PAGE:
The novelty in that approach is that he permitted it even where there wouldn’t be any hatred, where the non-Jew would accept our reasons for not wanting to affix the mezuzah. As long as there would be some loss, such as the non-Jew refusing to rent the place, the Jew could put up the mezuzah.

That’s certainly true where the non-Jew will then rent from a non-Jew, since that shows that he was angered by the Jew’s refusal (if he didn’t care, he could have rented from the Jew despite his refusal). If, on the other hand, the non-Jew would rent from a Jew who is willing to put up the mezuzah, it shows there is no hatred, just an insistence on having a mezuzah. Since R. Moshe thinks our Jew could likely find another renter (and would rule differently if he could not), there is no financial loss, so R. Moshe thinks the Jew should not put up the mezuzah.

Not a Fake Mezuzah

The questioner suggested the landlord could put up an invalid mezuzah, appeasing the non-Jew but not risking the honor of sacred writings. R. Moshe rejects this as obviously prohibited, in that Chullin 94 rules out (Rambam and Shulchan Aruch record the ruling) tricking others, including non-Jews. The non-Jew asked for a mezuzah like Jews use in their service of God; the answer is yes or no, but not to give him something else and pretend it is what he wanted.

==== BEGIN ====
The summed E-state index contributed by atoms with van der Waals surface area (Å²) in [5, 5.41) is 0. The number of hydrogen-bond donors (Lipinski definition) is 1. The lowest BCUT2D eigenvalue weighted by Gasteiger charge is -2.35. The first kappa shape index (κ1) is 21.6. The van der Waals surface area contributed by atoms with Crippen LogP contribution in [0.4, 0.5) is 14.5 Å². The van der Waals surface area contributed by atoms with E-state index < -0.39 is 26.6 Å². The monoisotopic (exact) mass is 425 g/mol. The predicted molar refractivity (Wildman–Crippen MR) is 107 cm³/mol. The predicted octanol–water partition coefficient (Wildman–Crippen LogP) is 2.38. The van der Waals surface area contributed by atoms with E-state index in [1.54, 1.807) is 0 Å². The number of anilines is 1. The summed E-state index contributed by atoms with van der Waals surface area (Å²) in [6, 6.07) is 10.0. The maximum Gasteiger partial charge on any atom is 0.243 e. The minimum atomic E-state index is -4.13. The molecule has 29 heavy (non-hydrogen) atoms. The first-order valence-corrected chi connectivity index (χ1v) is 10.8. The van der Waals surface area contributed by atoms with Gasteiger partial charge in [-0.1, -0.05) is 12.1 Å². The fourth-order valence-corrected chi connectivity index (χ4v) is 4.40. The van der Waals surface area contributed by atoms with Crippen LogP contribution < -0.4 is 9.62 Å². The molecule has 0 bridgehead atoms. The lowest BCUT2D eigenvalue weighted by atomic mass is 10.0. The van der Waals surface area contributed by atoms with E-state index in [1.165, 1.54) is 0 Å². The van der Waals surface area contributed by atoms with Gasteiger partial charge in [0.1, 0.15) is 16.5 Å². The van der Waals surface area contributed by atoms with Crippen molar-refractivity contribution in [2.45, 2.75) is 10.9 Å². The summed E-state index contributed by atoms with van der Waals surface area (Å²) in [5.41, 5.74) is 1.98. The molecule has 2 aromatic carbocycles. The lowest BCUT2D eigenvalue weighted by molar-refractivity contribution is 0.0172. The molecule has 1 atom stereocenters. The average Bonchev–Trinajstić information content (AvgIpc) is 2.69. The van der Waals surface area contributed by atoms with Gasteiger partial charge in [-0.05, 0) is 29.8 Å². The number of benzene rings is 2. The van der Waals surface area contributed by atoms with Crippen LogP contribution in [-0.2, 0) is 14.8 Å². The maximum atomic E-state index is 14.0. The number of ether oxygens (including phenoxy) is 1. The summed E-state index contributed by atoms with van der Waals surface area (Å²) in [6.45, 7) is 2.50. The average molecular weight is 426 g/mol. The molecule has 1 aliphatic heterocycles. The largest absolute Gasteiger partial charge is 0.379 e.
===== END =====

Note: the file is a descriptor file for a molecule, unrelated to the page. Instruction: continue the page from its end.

It also wouldn’t help, since the prohibition against mistreating Scripture applies even if there’s a problem in the writing. (We could solve that problem by not including a scroll at all, as happens today, but that wasn’t R. Moshe’s reality.) Sum total, R. Moshe thinks that as long as we have reason to believe the non-Jew would treat the mezuzah well, it is fundamentally permissible to put one up. Maharil raised a distant worry as a stringency, which we should accept as long as there is no loss in so doing—loss that includes hurt feelings on the non-Jew’s part or financial loss on the Jew’s.

About Gidon Rothstein